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QOTD on "Skim Coating"

1387 Views 4 Replies 4 Participants Last post by  Dragon J
I've been stripping down all of the sheetmetal on my truck (57 Chevy 3100)--

And it seems that one of the previous owners got a little "Plastic-Happy". I'm just picking up on the art of bodyworking as I go along, so much of this is new to me, and I'd hate to waste everyone's time with a stupid question--

I'm just a little perplexed as to why THE ENTIRE TRUCK is covered in plastic?? I mean there is some minor damage in some areas, a couple bumps and bruises, but does this warrant covering all of the sheetmetal?

Regardless of the answer I get, I'd be interested in knowing the strategy behind "Skim Coating", when it is correct to skim coat, and when it is not.

As always, thanks for sharing your knowledge with me.
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Alot of times you skim coat the hole panel to try to get it as straight as possible.If it was alot of small dings dents warps or other on it or it is just not dead straight.Filling a lot of little spots never comes out that straight.GOOD LUCK JEFF

I'm currently taking down to bare metal my recently purchased '58 Stepside, and like you I'm learning as I go along. Though I didn't find all sorts of panels coated with "plastic", I have recently wondered if I was going to need to do it myself prior to shooting the epoxy primer I plan to use. Guys down at my local paint stores tell me that skim coats are used to fill in all the tiny imperfections like scratches, and that normally good block sanding should take off any excess. Was also told that if you use aftermarket replacement panels they normally require some sort of filler to get them to match up with the rest of the body. That there was just no way of getting around it because replacement panels just aren't made exactly the way the originals were done by the orig manufact. I personally plan on using all original sheetmetal, and plastic only where it's necessary, and as little of it as I can possibly get away with. The good stuff isn't cheap enough to put it on the entire truck! I'm hoping the PPG DP90 epoxy primer I plan to use will fill those tiny imperfections for the most part. Good luck.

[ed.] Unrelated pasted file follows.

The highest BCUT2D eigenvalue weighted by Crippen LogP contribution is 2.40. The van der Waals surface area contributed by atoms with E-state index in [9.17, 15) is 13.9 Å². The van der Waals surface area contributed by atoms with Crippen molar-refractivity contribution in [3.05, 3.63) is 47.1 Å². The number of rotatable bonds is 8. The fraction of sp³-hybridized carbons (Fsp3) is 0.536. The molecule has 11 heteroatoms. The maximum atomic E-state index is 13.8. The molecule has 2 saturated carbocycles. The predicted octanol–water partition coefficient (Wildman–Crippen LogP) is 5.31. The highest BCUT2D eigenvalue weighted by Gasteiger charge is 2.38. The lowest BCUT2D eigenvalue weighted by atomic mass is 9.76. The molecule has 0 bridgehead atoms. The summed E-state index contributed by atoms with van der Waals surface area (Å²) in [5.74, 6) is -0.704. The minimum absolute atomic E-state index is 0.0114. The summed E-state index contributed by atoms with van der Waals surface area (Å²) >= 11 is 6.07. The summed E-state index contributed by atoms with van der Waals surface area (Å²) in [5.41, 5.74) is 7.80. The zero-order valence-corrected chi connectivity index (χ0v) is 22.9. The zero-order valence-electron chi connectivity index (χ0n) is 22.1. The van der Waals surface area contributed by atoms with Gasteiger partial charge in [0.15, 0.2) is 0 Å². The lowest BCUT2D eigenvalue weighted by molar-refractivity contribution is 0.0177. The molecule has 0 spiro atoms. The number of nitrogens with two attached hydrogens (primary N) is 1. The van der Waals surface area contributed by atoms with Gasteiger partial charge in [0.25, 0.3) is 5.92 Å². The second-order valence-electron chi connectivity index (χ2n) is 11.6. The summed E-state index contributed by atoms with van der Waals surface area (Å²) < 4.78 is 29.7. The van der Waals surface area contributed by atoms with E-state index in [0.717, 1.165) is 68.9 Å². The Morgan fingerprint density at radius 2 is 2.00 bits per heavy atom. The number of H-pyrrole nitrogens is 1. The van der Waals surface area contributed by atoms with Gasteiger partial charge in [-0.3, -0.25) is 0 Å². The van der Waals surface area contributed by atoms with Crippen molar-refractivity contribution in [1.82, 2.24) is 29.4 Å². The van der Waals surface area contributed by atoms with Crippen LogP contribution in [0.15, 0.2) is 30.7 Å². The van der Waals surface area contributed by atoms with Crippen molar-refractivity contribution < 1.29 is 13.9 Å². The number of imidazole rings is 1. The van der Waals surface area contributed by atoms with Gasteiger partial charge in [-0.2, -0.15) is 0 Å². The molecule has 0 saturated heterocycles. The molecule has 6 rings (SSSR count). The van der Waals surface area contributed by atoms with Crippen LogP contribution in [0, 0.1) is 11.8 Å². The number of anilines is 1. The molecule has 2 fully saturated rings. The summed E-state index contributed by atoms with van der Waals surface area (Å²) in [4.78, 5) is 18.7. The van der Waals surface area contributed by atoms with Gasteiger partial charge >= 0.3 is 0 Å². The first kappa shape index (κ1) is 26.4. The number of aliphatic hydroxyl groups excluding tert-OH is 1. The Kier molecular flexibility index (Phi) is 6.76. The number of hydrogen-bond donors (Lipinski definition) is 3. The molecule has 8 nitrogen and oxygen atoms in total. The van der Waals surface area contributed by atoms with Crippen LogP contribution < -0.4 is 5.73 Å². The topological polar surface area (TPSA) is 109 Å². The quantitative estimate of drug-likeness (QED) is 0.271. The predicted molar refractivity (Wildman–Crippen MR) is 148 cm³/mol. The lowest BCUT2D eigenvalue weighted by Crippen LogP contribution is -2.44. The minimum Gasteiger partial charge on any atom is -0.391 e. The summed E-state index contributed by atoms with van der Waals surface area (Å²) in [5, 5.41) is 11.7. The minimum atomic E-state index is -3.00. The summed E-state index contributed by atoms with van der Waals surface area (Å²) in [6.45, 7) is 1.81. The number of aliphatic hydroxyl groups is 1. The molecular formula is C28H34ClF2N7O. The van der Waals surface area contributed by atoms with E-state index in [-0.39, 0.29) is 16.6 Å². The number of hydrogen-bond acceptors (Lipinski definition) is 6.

[ March 10, 2003: Message edited by: primerbaby ]</p>
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Well I hope I'm not creating more work than necessary for myself.

I guess I wanted to strip everything down to metal so I could see what I was REALLY dealing with. One of the previous owners didn't bother trying to knock any of the dents out, he just used plastic. I figure the less plastic the better.

I guess I'll have to get everything stripped down and mock it up on the cab to see where I stand--At this point it's difficult for me to imagine why the panels would be so far out of whack that you would need to SKIM the entire truck.

I need to take a few pictures and post them, there's a few things I find really odd about this truck I want to see whether it's stock or someone did a hack job.
Been going to shows for years and some of the 'Pro' shops will 'skim' the entire vehicle for a 'show quality finish'- that is, with all that plastic you can block the snot out of it and get it super smooth, thus having a mirror reflection- however the same thing can be achieved with really good bodywork. I don't feel you need so much fill and you can get a great finish by taking your time. When you drive them a lot they are less prone to all that plastic cracking and maybe failing in areas where more stress is evident- (flexing) They also don't want to take the time to float out small door dings and imperfections so just skim them all. You'll be happier with much less fill!! :)
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